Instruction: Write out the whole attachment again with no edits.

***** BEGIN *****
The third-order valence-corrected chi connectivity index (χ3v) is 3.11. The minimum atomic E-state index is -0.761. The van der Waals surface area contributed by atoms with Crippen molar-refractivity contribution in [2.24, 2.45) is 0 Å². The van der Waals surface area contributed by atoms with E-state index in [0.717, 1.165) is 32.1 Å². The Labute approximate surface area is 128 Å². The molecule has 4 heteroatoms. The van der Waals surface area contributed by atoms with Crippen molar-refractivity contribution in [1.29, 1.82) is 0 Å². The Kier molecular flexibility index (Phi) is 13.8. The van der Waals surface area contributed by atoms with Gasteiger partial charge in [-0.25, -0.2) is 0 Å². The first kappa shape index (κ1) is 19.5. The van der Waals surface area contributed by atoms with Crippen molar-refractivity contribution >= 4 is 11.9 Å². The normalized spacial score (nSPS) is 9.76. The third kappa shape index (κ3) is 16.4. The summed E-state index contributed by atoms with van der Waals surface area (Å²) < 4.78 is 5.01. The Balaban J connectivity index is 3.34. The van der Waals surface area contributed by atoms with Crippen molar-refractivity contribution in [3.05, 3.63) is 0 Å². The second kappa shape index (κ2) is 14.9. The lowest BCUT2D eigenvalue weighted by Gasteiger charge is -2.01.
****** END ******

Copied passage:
The third-order valence-corrected chi connectivity index (χ3v) is 3.11. The minimum atomic E-state index is -0.761. The van der Waals surface area contributed by atoms with Crippen molar-refractivity contribution in [2.24, 2.45) is 0 Å². The van der Waals surface area contributed by atoms with E-state index in [0.717, 1.165) is 32.1 Å². The Labute approximate surface area is 128 Å². The molecule has 4 heteroatoms. The van der Waals surface area contributed by atoms with Crippen molar-refractivity contribution in [1.29, 1.82) is 0 Å². The Kier molecular flexibility index (Phi) is 13.8. The van der Waals surface area contributed by atoms with Gasteiger partial charge in [-0.25, -0.2) is 0 Å². The first kappa shape index (κ1) is 19.5. The van der Waals surface area contributed by atoms with Crippen molar-refractivity contribution >= 4 is 11.9 Å². The normalized spacial score (nSPS) is 9.76. The third kappa shape index (κ3) is 16.4. The summed E-state index contributed by atoms with van der Waals surface area (Å²) < 4.78 is 5.01. The Balaban J connectivity index is 3.34. The van der Waals surface area contributed by atoms with Crippen molar-refractivity contribution in [3.05, 3.63) is 0 Å². The second kappa shape index (κ2) is 14.9. The lowest BCUT2D eigenvalue weighted by Gasteiger charge is -2.01.